Friday, April 20th, 2012
The Centers for Disease Control and Prevention reported today that the number of measles cases in the U.S. is at its highest level in 15 years. The increase is believed to be due to falling vaccination rates in Europe, with Americans catching the highly contagious disease from Europeans or during travel.
The Associated Press reports that the 222 cases in 2011 was significantly higher than the 60 cases that are seen in a typical year:
Measles is highly contagious. The virus spreads easily through the air, and in closed rooms, infected droplets can linger for up to two hours after the sick person leaves.
It causes a fever, runny nose, cough and a rash all over the body. In rare cases, measles can be deadly, and is particularly dangerous for children. Infection can also cause pregnant women to have a miscarriage or premature birth.
No measles deaths were reported in the U.S. last year; the last one occurred in 2003. But about a third of the 2011 cases were hospitalized, and one child was touch-and-go for about a week before finally recovering, one CDC official said.
Officials traced 200 of last year’s 222 cases to measles in another country, said Schuchat, director of the CDC’s Office of Infectious Diseases. The largest outbreak was in the Minneapolis area where 21 cases were traced to a child who got sick after a trip to Kenya.
Image: Airplane, via Shutterstock.
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Thursday, February 16th, 2012
A growing number of pediatricians are refusing to treat families who choose not to vaccinate their children, according to a report in the Wall Street Journal.
Medical associations such as the American Academy of Pediatrics don’t recommend that doctors “fire” families who opt out of vaccines. Instead they encourage pediatricians to bring the topic up at multiple visits but continue to work with families. Yet research shows that it’s increasingly common for practices to push these patients out.
From the Wall Street Journal:
In a study of Connecticut pediatricians published last year, some 30% of 133 doctors said they had asked a family to leave their practice for vaccine refusal, and a recent survey of 909 Midwestern pediatricians found that 21% reported discharging families for the same reason.
By comparison, in 2001 and 2006 about 6% of physicians said they “routinely” stopped working with families due to parents’ continued vaccine refusal and 16% “sometimes” dismissed them, according to surveys conducted then by the American Academy of Pediatrics.
Many pediatricians see administering vaccines as one of their main duties in keeping children healthy, and say it’s difficult to work with families when parents and doctors don’t see eye-to-eye on this key issue.
Pediatrician Allan LaReaux of Kalamazoo, Mich., stopped treating non-vaccinating families in 2010, in part because he worries that children who have not been immunized could make others in the waiting room sick. From the Journal:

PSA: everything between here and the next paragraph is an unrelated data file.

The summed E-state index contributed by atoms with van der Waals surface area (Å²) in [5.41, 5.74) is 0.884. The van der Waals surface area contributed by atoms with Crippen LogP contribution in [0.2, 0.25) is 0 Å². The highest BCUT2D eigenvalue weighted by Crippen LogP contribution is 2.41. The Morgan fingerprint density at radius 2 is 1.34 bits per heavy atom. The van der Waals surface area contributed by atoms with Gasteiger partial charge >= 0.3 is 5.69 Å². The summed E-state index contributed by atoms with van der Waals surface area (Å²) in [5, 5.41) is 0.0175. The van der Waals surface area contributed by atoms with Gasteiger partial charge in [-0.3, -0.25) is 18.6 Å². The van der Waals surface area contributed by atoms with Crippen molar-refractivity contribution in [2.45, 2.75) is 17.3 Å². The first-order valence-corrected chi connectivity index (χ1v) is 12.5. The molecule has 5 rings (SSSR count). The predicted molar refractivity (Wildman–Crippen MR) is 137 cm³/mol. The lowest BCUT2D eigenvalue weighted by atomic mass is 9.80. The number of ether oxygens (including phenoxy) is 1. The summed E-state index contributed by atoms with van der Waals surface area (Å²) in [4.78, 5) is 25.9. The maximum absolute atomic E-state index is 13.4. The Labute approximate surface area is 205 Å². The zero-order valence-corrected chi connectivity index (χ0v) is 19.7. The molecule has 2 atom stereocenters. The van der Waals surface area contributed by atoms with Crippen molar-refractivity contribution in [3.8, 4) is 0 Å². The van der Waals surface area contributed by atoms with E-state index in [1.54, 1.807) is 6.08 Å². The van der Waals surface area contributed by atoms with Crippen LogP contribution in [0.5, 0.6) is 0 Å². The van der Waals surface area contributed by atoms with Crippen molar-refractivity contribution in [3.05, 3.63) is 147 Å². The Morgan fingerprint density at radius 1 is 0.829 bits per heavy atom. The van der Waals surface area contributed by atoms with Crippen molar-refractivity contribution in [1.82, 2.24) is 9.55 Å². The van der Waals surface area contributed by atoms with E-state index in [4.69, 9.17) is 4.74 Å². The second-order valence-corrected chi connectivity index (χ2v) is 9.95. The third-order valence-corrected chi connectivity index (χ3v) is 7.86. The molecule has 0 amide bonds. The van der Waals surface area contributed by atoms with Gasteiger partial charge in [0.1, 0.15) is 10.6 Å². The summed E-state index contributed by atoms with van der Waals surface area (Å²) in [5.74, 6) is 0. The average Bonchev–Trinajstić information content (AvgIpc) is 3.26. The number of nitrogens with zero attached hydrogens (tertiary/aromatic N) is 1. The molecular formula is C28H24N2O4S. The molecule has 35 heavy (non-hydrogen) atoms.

“You feel badly about losing a nice family from the practice,” [said] Dr. LaReau, but families who refused to vaccinate their kids were told that “this is going to be a difficult relationship without this core part of pediatrics.” Some families chose to go elsewhere while others agreed to have their kids inoculated.
Pamela Felice, an Atlanta mom whose family was dismissed by their pediatrician for refusing vaccines says it’s been difficult to find another doctor. One of her children has gastrointestinal problems and regressed development that she believes is related to immunizations. At least four practices have denied them a first appointment when Felice explains her opposition to vaccines.
What do you think? Do doctors have a responsibility to treat patients even if they refuse vaccines?
Image: Doctor, baby and mom via Shutterstock.
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Friday, December 2nd, 2011
A majority of pregnant women and new mothers have either received flu shots this season or plan to get them, a new survey conducted by the text message-based education campaign Text4Baby has found. The survey collected information from 30,000 women who subscribe to the text message service. Almost 40 percent said they had already received shots this flu season, which officially began in October, and nearly 30 percent said they planned to receive shots.
Thirty-one percent of the respondents said they were not planning to get flu shots. Text4Baby said in a release, “Of the 9,859 who responded that there were not planning to get a flu shot, 22% indicated that they were concerned about the safety of the vaccine, 18.3% were concerned that the vaccine may actually give them the flu, 8% were concerned about the cost of the vaccine, and 14% didn’t think they needed the vaccine.”
More than half of the respondents said they wanted and appreciated reminder text messages on flu shots and other health topics, the service that Text4Baby provides.
The findings mirror similar studies conducted by the Centers for Disease Control and Prevention, which found that 49 percent of pregnant women received the flu vaccine in 2010.
Image: Flu shot, via Shutterstock.
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